Comfrey has many wonderful uses for healing and in the garden. In this post you’ll find five different ways to use comfrey as a fertilizer. I’ve also included some easy growing and harvesting instructions to make sure you don’t end up in a prickly situation.
Comfrey is a hardy herb (or weed, depending on your perspective) and it isn’t easy to get rid of once it’s planted, so knowing where and how to plant and harvest comfrey is important. Once you hear about all its wonderful uses in the garden and its NPK ratio, though, you’ll probably seek out the perfect spot to forage for it or plant it around your yard.
How to use comfrey in your garden:
Compost activator: Comfrey is an excellent addition to any compost. It will not only enrich your compost but will also encourage the pile to heat up, speeding up the composting process. This is particularly important if you have lots of carbon-rich material in your compost (dry brown material like twigs, straw, dry grass, etc.) Simply place alternating layers of fresh comfrey leaves and other nitrogen-rich material (fruit and veggie peels, etc.) with carbon-rich material (twigs, dry grass and hay etc.) to make a rocking compost pile. Don’t overdo the comfrey though, or it will break down quickly into a dark gooey liquid and can heat your compost pile too quickly or add too much moisture to the mix.
Next: Liquid fertilizer and more!
Liquid fertilizer: Comfrey makes a powerful liquid fertilizer. The most common methods involve stacking dry leaves under a weight in a bucket and filling the bucket with water, and then allowing them to decompose for 3-5 weeks, making a “comfrey tea.” The second method also involves stacking the dry leaves in a bucket with a weight on top, but first you cut holes in the base of the bucket and then stack that bucket inside another bucket that it can drip into. When the dry leaves (no water added) begin to decompose, a thick black comfrey concentrate will drip through the hole and into the second bucket. This must be diluted at approximately 15:1 before use. Both mixtures are rather smelly and powerful, so make sure you have a tight lid on top of your fertilizer buckets and dilute as needed.
An important note about comfrey as a fertilizer: While nitrogen encourages leaf growth, excess potassium can slightly stunt growth and make leaves coarser. At the same time, potassium also promotes developing flowers and fruit. Thus, it is best to apply comfrey fertilizer after the first flowers have set, to let the leaves develop as needed and then support the fruit/seeds/flower growth.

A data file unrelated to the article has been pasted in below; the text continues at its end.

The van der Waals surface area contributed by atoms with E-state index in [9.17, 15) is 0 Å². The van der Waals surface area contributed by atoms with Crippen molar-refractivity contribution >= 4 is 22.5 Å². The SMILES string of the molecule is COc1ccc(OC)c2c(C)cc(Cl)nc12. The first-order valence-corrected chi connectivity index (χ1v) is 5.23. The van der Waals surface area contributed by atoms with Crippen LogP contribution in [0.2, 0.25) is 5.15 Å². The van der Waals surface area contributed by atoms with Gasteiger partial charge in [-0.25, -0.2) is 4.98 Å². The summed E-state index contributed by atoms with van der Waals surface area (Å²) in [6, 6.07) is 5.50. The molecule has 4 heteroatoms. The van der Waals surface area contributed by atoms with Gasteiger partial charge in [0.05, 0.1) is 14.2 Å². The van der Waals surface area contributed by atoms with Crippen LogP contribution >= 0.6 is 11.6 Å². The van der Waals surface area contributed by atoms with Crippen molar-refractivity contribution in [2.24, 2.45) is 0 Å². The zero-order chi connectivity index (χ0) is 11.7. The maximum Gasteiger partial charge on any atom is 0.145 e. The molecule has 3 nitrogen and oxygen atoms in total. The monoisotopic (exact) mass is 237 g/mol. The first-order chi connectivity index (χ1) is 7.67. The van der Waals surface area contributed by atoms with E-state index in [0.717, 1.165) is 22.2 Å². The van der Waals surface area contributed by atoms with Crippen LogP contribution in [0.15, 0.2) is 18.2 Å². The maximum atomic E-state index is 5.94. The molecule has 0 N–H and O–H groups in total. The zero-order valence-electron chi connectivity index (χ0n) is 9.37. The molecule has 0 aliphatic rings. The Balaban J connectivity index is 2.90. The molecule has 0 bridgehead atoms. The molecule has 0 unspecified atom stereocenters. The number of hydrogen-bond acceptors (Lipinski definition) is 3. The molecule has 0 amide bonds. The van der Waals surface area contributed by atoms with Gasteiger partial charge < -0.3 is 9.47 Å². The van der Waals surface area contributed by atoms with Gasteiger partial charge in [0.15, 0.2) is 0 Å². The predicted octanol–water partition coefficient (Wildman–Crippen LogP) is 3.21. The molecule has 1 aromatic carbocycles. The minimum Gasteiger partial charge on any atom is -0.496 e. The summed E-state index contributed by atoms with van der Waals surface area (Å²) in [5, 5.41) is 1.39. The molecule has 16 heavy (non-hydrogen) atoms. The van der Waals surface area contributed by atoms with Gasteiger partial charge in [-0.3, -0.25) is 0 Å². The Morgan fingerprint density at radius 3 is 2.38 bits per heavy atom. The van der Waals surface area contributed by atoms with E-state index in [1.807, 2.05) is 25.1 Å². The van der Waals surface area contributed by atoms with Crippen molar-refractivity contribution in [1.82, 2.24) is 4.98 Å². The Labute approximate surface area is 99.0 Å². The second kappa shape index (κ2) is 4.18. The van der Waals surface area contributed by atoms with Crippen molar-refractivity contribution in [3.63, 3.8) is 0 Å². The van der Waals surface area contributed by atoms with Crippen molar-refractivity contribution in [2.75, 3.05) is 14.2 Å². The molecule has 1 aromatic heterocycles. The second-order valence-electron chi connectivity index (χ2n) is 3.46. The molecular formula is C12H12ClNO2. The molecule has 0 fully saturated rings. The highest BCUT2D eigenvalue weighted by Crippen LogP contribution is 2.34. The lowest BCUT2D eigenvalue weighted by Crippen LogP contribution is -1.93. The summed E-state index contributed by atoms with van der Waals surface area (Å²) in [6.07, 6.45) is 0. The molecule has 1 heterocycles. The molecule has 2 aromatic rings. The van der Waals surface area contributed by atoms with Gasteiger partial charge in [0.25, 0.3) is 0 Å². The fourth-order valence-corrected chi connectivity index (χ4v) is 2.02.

Mulch or side dressing: If you want to fertilize your plants slowly and steadily, you can use comfrey as a mulch. Because comfrey is high in nitrogen, it won’t steal nitrogen from the soil, and it breaks down like woodchips, straw, leaves and other carbon-rich material does. Simply take some of the fresh cut leaves and sprinkle them around your plants (some people like to let them wilt a bit in the sun before adding them to the bed to make sure they don’t sprout). This is best as a mulch for flowers, fruiting vegetables, berries and fruit trees. Leafy greens and root crops like carrots and beets will do better with another type of mulch, because the nutrients in comfrey can cause these plants to go to seed/flower early. Experiment with small amounts of comfrey to see how your plants respond.
Next: Potting mixtures and soil amendment
Potting mixtures: I haven’t done this myself, but there are enough seasoned gardeners out there touting its benefits to mention it here. I’ve heard tell of recipes that use both peat and well-rotted leaf mold mixed with chopped comfrey leaves. Both mixes are left to decompose over a number of months and then voilà – a beautiful nutrient-rich potting mix!
Soil amendment: To give your transplants an extra boost, use freshly cut comfrey leaves (do not use flowering stems in case they take root) as fertilizer in your planting holes. Because the leaves break down quickly, the plants will be given an extra nutrient boost right at the roots. It is a good idea to put the leaves in the sun 1-2 hours to wilt them and prevent them from taking root. After they are wilted simply place the torn up leaves at the bottom of the planting hole, add some dirt on top to protect the roots of your new transplant from being burned as the nutrient-rich comfrey leaves decompose, and fertilize the soil!